Experts weigh in on the future of work

Highlights from the 2018 Future of Work Conference provide insight on some of the key challenges and opportunities facing, employees, managers and organisations.

By 2022, 50 per cent of all jobs will require retraining according to the World Economic Forum. The fact this is a mere three years away is turning up the heat on the discussions around the future of work.

For the first time, four generations are working side by side; we are more globally connected than ever before and new technology is paving the way for robot workers and driverless cars. Experts took a deep dive into the associated challenges and opportunities at the Centre for Workplace Leadership’s Future of Work Conference.

Opening the conference with a clear message, Jenn Gustetic, digitalHKS research fellow at Harvard Kennedy School said: “The future of work is already here and it is changing the world in phenomenal ways”.

Gustetic highlighted the “-athon” culture in the United States, with the likes of hackathons and jamathons giving innovative problem solvers a unique opportunity to tap into new technology and think about old problems in new ways to improve how we live.

“Humans naturally have a problem-solving mindset,” said Gustetic, who is also Program Executive for Small Business Innovation Research at NASA.

"Innately human traits like problem solving and empathy will ensure people always remain at the centre of work."

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Through emotive story-telling, Gustetic reminded the audience of the African ebola outbreak in 2014 and the heat exhaustion experienced by medical staff and volunteers because of the protective suits they wore. A jamathon to address this problem unearthed wedding dress designer Jill Andrews, whose unique perspective helped deliver a winning product. This multi-disciplinary team provided a great example of what Gustetic called ‘human-machine collaboration’.

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The role of managers will also shift dramatically in coming years.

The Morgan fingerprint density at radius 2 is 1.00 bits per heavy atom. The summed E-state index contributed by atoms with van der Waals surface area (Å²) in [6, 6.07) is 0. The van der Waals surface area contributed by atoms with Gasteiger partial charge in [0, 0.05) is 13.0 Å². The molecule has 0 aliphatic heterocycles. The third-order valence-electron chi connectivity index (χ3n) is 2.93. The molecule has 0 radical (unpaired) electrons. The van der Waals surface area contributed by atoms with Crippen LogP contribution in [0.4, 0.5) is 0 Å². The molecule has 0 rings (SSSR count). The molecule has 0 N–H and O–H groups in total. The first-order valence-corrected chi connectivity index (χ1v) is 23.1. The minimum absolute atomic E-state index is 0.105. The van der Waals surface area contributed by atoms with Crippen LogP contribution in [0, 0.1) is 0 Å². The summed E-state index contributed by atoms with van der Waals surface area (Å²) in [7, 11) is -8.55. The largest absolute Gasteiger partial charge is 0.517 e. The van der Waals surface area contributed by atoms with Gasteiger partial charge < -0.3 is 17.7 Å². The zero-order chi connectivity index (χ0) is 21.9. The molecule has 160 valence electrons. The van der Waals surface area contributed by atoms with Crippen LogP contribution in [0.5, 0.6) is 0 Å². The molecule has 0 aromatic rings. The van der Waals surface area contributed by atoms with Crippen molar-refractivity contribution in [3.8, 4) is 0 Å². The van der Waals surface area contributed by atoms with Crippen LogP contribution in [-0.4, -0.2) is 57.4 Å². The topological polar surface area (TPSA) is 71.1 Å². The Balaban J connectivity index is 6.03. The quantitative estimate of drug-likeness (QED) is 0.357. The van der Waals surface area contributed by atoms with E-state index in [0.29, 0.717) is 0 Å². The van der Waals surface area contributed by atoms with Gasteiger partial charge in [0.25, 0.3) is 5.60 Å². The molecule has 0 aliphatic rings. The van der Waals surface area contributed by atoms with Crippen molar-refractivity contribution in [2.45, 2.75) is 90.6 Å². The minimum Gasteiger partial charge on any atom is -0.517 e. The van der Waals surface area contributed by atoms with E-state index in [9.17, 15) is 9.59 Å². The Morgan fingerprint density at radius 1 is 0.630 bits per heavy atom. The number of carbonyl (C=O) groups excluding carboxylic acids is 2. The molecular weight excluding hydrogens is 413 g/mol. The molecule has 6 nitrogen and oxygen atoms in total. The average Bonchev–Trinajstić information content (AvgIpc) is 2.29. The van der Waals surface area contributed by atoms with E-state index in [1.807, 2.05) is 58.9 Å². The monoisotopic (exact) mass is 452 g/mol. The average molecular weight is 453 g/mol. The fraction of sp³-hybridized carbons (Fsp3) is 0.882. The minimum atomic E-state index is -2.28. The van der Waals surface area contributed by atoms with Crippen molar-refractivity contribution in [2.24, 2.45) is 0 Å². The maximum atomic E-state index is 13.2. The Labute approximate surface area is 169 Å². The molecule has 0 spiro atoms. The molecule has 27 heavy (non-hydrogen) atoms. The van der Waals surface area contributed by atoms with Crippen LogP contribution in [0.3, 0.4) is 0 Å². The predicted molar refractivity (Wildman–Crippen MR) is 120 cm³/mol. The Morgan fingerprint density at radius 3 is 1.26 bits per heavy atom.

“Task completion won’t be a performance metric for employees,” said Gustetic. “Managers will become coaches. Guiding teams to identify problems and opportunities in a much more organic way, driven from the bottom-up.”

Director of the Centre for Workplace Leadership at the University of Melbourne, Thomas Maak, elaborated on the role of the manager and the importance of moral and responsible leadership.

“It takes responsible leadership to solve the pressing problems we face, in particular the rise of the working poor and the super rich,” said Maak.

According to Maak, responsible leaders should have:

  • stewardship ethos based on vision and values
  • vision of a desirable future
  • servant leadership mindset
  • empathy, warmth and approachability
  • multi-level, multi-stakeholder approach
  • the ability to think outside the box

“Responsible leaders should be authentic,” said Maak.

Maak also argued for a rethinking of the Universal Basic Income, which he said was especially salient now with the potential of decreased income in the jobs of the future.

The #MeToo panel focused on practical steps to make sexual harassment a thing of the past. The panellists agreed that ending sexual harassment requires an organisational level discussion. Individual behaviour needs to change but so too do the processes and procedures for dealing with complaints. Organisational culture needs to change, and it was clear that this will be more difficult in some industries than others.

The panel further highlighted the important role people who witness harassment or bullying can play. It might be as simple as saying “What do you mean by that?”.


And the biggest challenge? According to Megan McCracken, Chair National Association of Women in Operations, it will be helping businesses understand the cost of not doing something about sexual harassment in the workplace.

Even with the best intentions we are often reinforcing the status quo said Dr Victor Sojo from the Centre of Workplace Leadership.

“Male awareness is shockingly limited – I speak of myself as well,” Sojo said.  “There are all sorts of things we need to be conscious of; how we speak, not participating in all male panels, etc.”

The pressure will be on for companies to take more of an external stance on such social issues. Robert Hillard from Deloitte and Peter Quigley from Westport Water joined Associate Professor Susan Ainsworth to discuss the rise of company advocacy.

They outlined the risks for companies taking a stance of issues particularly when their customer base is split on the topic. But, the message was clear: Be true to your company values.

With echoes of Maak’s earlier call for authentic leaders, Hillard said: “It’s impossible for a leader to stand in front of an organisation and say ‘we are doing X’ if it’s not supporting the vision of the business.

Common across all our sessions was a central theme: We must be active agents in the future of work – both as individuals and organisations.

As Chris Kurtana, a fellow at the University of Oxford put it: “We need to become powerfully self-aware to understand the future of work”.

He argued that there are two futures – the one we can see, and the one we can’t, using global examples of economic and political predictions that fell far short of the mark, such as the latest US Presidential election.

Get the full picture: Future of Work 2018 was brimming with panels and workshops on a huge variety of topics, only some of which are covered here. Search #FOW2018 to learn more and watch out for information about the 2019 event.